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posted by LaminatorX on Wednesday February 26 2014, @12:30PM   Printer-friendly
from the Boot-him?-I-just-met-him! dept.

jbernardo writes:

"Having had several issues with systemd, and really not liking the philosophy behind it, I am looking into alternatives. I really prefer something that follows the Unix philosophy of using small, focused, and independent tools, with a clear interface. Unfortunately, my favourite distro, Arch Linux, is very much pro-systemd, and a discussion of alternatives is liable to get you banned for a month from their forums. There is an effort to support openrc, but it is still in its infancy and without much support.

So, what are the alternatives, besides Gentoo? Preferably binary... I'd rather have something like arch, with quick updates, cutting edge, but I've already used a lot in the past Mandrake, RedHat, SourceMage, Debian, Kubuntu, and so on, so the package format or the package management differences don't scare me."

[ED Note: I'm imagining FreeBSD sitting in the room with the all the Linux distros he mentioned being utterly ignored like Canada in Hetalia.]

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  • (Score: 3, Informative) by Nerdanel on Wednesday February 26 2014, @04:45PM

    by Nerdanel (3363) on Wednesday February 26 2014, @04:45PM (#7399) Journal

    I'm on Gentoo and I can confirm that systemd is quite easy to avoid. You just need to abandon the idea of installing Gnome, but I think not using Gnome is a plus in itself. I prefer KDE. If you set USE="eudev -systemd" in make.conf you can be extra sure systemd doesn't sneak in by accident, even if they change the defaults.

    Really, Gentoo isn't that "bad" nowadays, given how computers have become faster. It's been ages since the openoffice package took hours and hours and hours to compile. On my first Gentoo-using computer the Linux kernel took 50 minutes to compile, but on my new computer that lasts a few scant minutes, like, two of them. (The time is from a table clock which doesn't produce very precise results on those scales.) The massive entirety of KDE takes something like an hour, but you can pick and choose which packages you want.

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  • (Score: 5, Interesting) by VLM on Wednesday February 26 2014, @07:09PM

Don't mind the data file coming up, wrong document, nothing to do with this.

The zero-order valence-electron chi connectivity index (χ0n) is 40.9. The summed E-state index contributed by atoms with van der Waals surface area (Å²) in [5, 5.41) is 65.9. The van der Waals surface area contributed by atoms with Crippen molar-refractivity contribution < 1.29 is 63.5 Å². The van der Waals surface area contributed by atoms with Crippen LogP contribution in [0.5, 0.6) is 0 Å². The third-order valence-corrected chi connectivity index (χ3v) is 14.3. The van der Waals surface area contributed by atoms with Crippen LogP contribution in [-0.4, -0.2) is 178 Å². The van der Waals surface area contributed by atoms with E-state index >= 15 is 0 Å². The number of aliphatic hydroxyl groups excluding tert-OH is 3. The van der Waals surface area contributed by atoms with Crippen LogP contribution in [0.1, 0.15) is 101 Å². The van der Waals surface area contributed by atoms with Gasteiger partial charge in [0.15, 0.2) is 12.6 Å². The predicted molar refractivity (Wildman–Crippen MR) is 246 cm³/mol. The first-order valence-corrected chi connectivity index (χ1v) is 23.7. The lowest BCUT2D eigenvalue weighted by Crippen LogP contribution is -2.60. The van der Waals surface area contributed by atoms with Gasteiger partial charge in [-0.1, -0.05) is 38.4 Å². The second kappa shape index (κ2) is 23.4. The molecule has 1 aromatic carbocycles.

by VLM (445) on Wednesday February 26 2014, @07:09PM (#7477)

    "I think not using Gnome is a plus in itself."

    I have to agree. I used KDE for years, then as it got too slow to use, so I went to xfce for a little while, then ratpoison, then awesome for a couple years, and lately have settled semi-permanently on xmonad. I tend to switch every machine, work and home, that I have access to, which is pretty easy in a modern environment.

    So, I wake the machine up, log in, hit alt-p and start konsole (for its good utf-8 support and tabs) in term 1 and chrome in term 2. And I switch between term 1 and 2 a couple hundred times per day (alt-1 ... alt-2 .. alt-1 ... alt-2 .. is my only interaction with the WM or "DE").

    My "work" is done in ssh sessions started in konsole with the occasional IDE or whatever X forwarded back to my machine and shoved in term3. Yes I admit I used eclipse on occasion although its usually more of a productivity reducer than increaser.

    Now here's the question... if I switched to Gnome or KDE, how exactly would the above paragraph improve my experience? What would I do differently? What does everyone else do? There seem to be a lot of community organizers trying to "represent" people who do this and need that and demand the other thing, yet the people they claim to represent don't actually exist or never speak for themselves.

    • (Score: 1) by CynicGalahad on Thursday February 27 2014, @07:59AM

      by CynicGalahad (1275) on Thursday February 27 2014, @07:59AM (#7845)

      I use neither (KFS or Gnome), I am simply lazy and prefer to install both and be agnostic in the utilities each provide, both libraries end up being installed either because of that ebuild or the other. Hence systemd, because Gnome pretty much enforces it and yes, Gnome does play a role in a lot of desktop users so I felt it was worthwhile to mention that even with Gentoo might be difficult to avoid.
      (True, I pollute my system but I get less issues and less hassle)

      But you do raise right questions and the old "if it ain't broken don't fix it" creeps up on my mind. What was so wrong with the clean and lean OpenRC? Wrong to the point of prompting a complete re-engineering.
      You make mention to the users and their opinion. Can be that I am not in the right circles to hear them speak for systemd, but within my relationship circles I am still to find an advocate for it so those questions do feel rather relevant.